The Counts, who average 109 points, are thankful no NBA scouts are watching after scoring a season-low 11 in the first quarter. Most scouts are at their rookie camps. NBA scouts occasionally watch Counts games. The Celtics lead all NBA teams with eight appearances.

"There certainly are some interesting players in the WBL," says Celtics scout Rick Weitzman, who has seen four Counts games. "We got one in Kevin Gamble. It's up-tempo, wide-open basketball. But you're not going to find any power forwards or centers there. You're pretty limited to it being a guards' league."

The Counts' guards do not shine during the first three quarters. Neither do any of the other Counts. They are missing too many shots, not boxing out and playing defense occasionally.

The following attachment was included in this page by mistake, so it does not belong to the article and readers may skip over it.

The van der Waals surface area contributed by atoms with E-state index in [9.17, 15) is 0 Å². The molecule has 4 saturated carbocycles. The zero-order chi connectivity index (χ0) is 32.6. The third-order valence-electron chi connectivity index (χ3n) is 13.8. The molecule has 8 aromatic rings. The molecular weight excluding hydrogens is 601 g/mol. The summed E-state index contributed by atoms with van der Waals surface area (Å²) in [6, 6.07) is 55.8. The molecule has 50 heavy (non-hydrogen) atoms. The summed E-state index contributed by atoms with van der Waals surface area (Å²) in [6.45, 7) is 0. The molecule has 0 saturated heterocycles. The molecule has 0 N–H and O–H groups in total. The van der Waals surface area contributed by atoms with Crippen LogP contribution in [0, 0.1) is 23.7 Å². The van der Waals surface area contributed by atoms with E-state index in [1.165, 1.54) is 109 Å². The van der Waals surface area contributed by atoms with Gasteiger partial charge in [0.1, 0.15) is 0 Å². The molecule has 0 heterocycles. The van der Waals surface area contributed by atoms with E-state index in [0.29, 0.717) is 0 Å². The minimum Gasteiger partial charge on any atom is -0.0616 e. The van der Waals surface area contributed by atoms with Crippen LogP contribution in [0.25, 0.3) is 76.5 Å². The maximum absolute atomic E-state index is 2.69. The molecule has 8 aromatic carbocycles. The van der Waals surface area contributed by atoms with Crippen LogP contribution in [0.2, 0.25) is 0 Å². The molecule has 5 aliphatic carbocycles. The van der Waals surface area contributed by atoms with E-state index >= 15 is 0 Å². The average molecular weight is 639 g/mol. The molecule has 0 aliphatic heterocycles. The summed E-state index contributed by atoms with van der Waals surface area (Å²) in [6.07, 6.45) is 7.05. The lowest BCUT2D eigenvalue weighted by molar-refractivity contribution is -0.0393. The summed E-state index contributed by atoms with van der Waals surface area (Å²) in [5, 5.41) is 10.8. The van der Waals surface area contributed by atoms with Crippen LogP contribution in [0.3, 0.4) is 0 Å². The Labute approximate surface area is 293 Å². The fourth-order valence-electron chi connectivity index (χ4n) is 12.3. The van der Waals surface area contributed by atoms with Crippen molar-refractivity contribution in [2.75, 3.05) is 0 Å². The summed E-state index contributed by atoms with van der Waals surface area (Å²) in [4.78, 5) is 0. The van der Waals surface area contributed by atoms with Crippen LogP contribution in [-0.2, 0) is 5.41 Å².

Despite such taped timeout songs as "Twist And Shout" and "We Will Rock You" reverberating in the arena, foot-stomping fans can't motivate the Counts. The Pride leads, 82-61, after three quarters.

But the Counts rally with Gatlin sinking three three-point shots and Brooks two, cutting the deficit to 101-96 with less than three minutes to play.

The spurt is short-lived. The Pride survives 18 fourth-quarter points from Gatlin to win, 115-102.

Brooks, who finished with a team-high 29 points, including a club-record nine three-point baskets, slumps on a locker-room chair.

"Shoot-around tomorrow at 11," Van Lier says.

The Counts shower and dress. There will be another game against the Pride in 21 hours.

They straggle from their locker room and down a dim corridor. Gatlin opens a side door, straightens his NBA cap and strides into the balmy night.